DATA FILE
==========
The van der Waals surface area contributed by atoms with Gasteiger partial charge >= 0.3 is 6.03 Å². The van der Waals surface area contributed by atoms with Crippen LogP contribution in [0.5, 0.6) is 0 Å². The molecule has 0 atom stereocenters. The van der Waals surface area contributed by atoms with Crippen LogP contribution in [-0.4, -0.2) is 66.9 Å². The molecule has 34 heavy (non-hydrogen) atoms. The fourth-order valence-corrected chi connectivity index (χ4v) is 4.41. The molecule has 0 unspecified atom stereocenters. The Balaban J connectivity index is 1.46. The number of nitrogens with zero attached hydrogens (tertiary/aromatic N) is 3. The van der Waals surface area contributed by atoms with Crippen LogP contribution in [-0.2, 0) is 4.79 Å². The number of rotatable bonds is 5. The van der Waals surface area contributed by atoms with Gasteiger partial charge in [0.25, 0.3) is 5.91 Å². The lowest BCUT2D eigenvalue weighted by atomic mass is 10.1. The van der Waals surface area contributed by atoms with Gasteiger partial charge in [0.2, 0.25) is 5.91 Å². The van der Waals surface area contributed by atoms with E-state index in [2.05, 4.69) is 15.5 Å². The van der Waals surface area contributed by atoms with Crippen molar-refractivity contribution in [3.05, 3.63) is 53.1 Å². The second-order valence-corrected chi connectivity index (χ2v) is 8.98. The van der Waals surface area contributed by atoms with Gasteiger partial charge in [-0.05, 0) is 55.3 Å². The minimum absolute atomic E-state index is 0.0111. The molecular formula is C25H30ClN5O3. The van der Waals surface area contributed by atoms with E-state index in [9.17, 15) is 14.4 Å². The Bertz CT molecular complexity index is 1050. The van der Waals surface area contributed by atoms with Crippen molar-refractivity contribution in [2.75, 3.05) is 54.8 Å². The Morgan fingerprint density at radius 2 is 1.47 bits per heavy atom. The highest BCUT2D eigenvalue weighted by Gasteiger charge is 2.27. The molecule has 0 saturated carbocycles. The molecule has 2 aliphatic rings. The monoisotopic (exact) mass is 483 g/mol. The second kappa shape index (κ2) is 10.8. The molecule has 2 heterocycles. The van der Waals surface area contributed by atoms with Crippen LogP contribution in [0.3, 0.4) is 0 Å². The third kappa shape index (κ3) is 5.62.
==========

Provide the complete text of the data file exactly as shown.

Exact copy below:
The van der Waals surface area contributed by atoms with Gasteiger partial charge >= 0.3 is 6.03 Å². The van der Waals surface area contributed by atoms with Crippen LogP contribution in [0.5, 0.6) is 0 Å². The molecule has 0 atom stereocenters. The van der Waals surface area contributed by atoms with Crippen LogP contribution in [-0.4, -0.2) is 66.9 Å². The molecule has 34 heavy (non-hydrogen) atoms. The fourth-order valence-corrected chi connectivity index (χ4v) is 4.41. The molecule has 0 unspecified atom stereocenters. The Balaban J connectivity index is 1.46. The number of nitrogens with zero attached hydrogens (tertiary/aromatic N) is 3. The van der Waals surface area contributed by atoms with Crippen LogP contribution in [-0.2, 0) is 4.79 Å². The number of rotatable bonds is 5. The van der Waals surface area contributed by atoms with Gasteiger partial charge in [0.25, 0.3) is 5.91 Å². The lowest BCUT2D eigenvalue weighted by atomic mass is 10.1. The van der Waals surface area contributed by atoms with Gasteiger partial charge in [0.2, 0.25) is 5.91 Å². The van der Waals surface area contributed by atoms with E-state index in [2.05, 4.69) is 15.5 Å². The van der Waals surface area contributed by atoms with Crippen molar-refractivity contribution in [3.05, 3.63) is 53.1 Å². The second-order valence-corrected chi connectivity index (χ2v) is 8.98. The van der Waals surface area contributed by atoms with Gasteiger partial charge in [-0.05, 0) is 55.3 Å². The minimum absolute atomic E-state index is 0.0111. The molecular formula is C25H30ClN5O3. The van der Waals surface area contributed by atoms with E-state index in [9.17, 15) is 14.4 Å². The Bertz CT molecular complexity index is 1050. The van der Waals surface area contributed by atoms with Crippen molar-refractivity contribution in [2.75, 3.05) is 54.8 Å². The Morgan fingerprint density at radius 2 is 1.47 bits per heavy atom. The highest BCUT2D eigenvalue weighted by Gasteiger charge is 2.27. The molecule has 0 saturated carbocycles. The molecule has 2 aliphatic rings. The monoisotopic (exact) mass is 483 g/mol. The second kappa shape index (κ2) is 10.8. The molecule has 2 heterocycles. The van der Waals surface area contributed by atoms with Crippen LogP contribution in [0.3, 0.4) is 0 Å². The third kappa shape index (κ3) is 5.62.